Theatre, Anger and How to Harness the Rage


Sometimes I hate the theatre. Shows have made me so angry that I’ve spent the whole night in a simmering frenzy. I’ve left the theatre with nail marks in my hands and chomp marks in my cheeks. On the most extreme occasions, I’ve stormed out the theatre with angry tears stinging my eyes.
I used to think this rage was a bad thing. But after a number of years in theatre criticism I’ve started to realize that anger provoked in the theatre be useful and illuminating. Sometimes it’s the clearest sign that a show is actually working.
The first production to make me really angry was Katie Mitchell’s version of Virginia Woolf’s The Waves in 2006. I was angry for two reasons. Firstly, this was not my idea of theatre. The show involved a lot of abstract video projections, elusive snippets of text and an on-stage foley artist amping up little sounds, such as rustling paper or crackling fire. I just couldn’t understand how these weird little touches were meant to be dramatic, involving or relevant and I felt left out and confused.
Secondly, Mitchell’s version of The Waves did not resonate with my original reading of Woolf’s mesmerising novel. Mitchell was wrestling The Waves away from me and turning it into something different and distant. Waves made me realise I was much more conservative than I thought; that I had set ideas about literature and theatre and narrative, which had not yet been properly interrogated. Anger, in this case, signified my fear of being left behind – and prompted me to challenge and question my engrained preferences much more rigorously.
The next show to upset me was created by another practitioner who, like Mitchell, I have since come to admire greatly.  I am almost always angered by the theatre-makers I respect the most. I find that idea very useful to bear in mind, both in the case of theatre and ‘real life’. Lots of the time anger equals respect, only a little twisted out of shape.
But – damn – was it hard to think clearly after leaving Tim Crouch’s devised show The Author!This provocative piece played in The Royal Court in 2009 but is still smouldering somewhere in my body.  An audience is led into a studio space, which contains two opposing tiers of seating and no discernible stage. Actors within the audience begin to reflect on a recent, shocking play they have staged in this very theatre. The audience is forced to remember and imagine along with the actors.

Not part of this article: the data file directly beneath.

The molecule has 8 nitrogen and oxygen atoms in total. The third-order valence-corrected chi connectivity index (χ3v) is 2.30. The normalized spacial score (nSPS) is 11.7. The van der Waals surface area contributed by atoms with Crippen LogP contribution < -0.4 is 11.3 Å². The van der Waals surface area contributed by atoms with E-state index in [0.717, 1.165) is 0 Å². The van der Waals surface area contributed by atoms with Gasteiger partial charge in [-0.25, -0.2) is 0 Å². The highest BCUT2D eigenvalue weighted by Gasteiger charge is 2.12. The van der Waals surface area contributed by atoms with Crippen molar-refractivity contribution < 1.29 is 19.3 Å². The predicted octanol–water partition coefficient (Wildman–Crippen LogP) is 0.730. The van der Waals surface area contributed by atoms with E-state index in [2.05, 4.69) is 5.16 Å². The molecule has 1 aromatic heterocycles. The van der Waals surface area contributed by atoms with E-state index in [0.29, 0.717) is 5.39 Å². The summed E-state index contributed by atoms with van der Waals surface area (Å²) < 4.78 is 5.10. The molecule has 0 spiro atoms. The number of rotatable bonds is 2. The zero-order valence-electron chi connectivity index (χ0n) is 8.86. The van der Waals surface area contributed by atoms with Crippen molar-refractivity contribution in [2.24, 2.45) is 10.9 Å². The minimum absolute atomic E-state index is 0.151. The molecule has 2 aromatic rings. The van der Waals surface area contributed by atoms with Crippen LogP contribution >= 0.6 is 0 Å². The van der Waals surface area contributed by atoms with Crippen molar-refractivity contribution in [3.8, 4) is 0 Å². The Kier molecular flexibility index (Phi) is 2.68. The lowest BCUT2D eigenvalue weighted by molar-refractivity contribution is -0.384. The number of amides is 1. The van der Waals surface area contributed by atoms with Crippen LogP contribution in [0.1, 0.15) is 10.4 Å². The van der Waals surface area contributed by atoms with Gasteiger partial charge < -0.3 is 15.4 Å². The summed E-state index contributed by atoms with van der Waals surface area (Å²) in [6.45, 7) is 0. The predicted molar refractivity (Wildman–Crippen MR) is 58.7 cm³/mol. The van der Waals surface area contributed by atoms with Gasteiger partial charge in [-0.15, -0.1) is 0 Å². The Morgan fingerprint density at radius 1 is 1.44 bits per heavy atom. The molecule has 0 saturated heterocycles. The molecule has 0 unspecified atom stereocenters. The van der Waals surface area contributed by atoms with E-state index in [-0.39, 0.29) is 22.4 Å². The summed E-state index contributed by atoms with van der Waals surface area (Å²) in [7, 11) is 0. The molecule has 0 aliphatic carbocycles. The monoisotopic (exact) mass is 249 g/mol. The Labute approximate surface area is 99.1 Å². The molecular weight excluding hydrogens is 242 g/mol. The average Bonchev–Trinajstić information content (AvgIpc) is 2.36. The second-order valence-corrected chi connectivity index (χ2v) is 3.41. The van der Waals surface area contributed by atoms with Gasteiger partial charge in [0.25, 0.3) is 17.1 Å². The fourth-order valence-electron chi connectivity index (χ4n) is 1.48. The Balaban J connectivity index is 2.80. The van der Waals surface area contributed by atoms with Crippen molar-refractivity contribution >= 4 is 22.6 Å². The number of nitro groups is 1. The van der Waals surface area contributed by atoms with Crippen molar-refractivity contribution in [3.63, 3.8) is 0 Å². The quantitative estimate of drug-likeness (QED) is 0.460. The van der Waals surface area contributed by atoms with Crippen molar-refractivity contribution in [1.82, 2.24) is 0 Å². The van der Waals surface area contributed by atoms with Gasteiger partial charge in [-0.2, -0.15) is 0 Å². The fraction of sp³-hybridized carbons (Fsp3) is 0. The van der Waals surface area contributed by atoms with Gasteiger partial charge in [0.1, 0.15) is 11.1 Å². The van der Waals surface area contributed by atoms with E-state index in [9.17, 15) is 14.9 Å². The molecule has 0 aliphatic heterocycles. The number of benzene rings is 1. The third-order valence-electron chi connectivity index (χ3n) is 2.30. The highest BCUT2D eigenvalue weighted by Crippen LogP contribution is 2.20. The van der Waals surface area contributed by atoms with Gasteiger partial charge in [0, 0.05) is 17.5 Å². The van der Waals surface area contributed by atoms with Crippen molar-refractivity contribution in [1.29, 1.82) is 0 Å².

Never have I wanted to leave the theatre so badly! What has been so fascinating, over the years, is to think about why I wanted to leave and whether this violent reaction meant the show was a success or failure. I wanted to leave because I felt manipulated; because I was forced to see or imagine things I did not want to see; because I felt upset and powerless. I also wanted to leave because I felt short-changed. I go to theatre to see and Crouch’s show was messing with that expectation in the most confusing and challenging ways imaginable.
These ‘angry’ experiences have forced me to analyze myself and theatre much more closely. Anger, it seems, is a gnarled up indicator that I want to learn more; that I don’t want to be angry next time.
It has taken me a long time to realise that anger can be a positive thing. I used to feel white rage every time I walked around the Tate Modern. I’d storm around the gallery, my head bursting with indignant ripostes; ‘That’s just a collection of dots! Why in god’s name do people call this ART?!’
My anger and bewilderment became so strong that I eventually refused to set foot inside a modern art exhibition. It wasn’t until a thoughtful friend walked me around an exhibition that this anger subsided. We talked as we watched. I told me friend why I didn’t like a piece; he listened and we moved on together. I learned it was OK to stop and look only when something interested me. I became comfortable with the idea that not liking a piece did not mean I didn’t understand it – only that I didn’t connect with it.
I will never forget that gallery trip and what it taught me about anger and art. Anger is one of the most useful tools we’ve got in the arts; it shows us that we care, that we want to understand and, above all, that we should respect ourselves enough to not be frightened of anger and what it might teach us.


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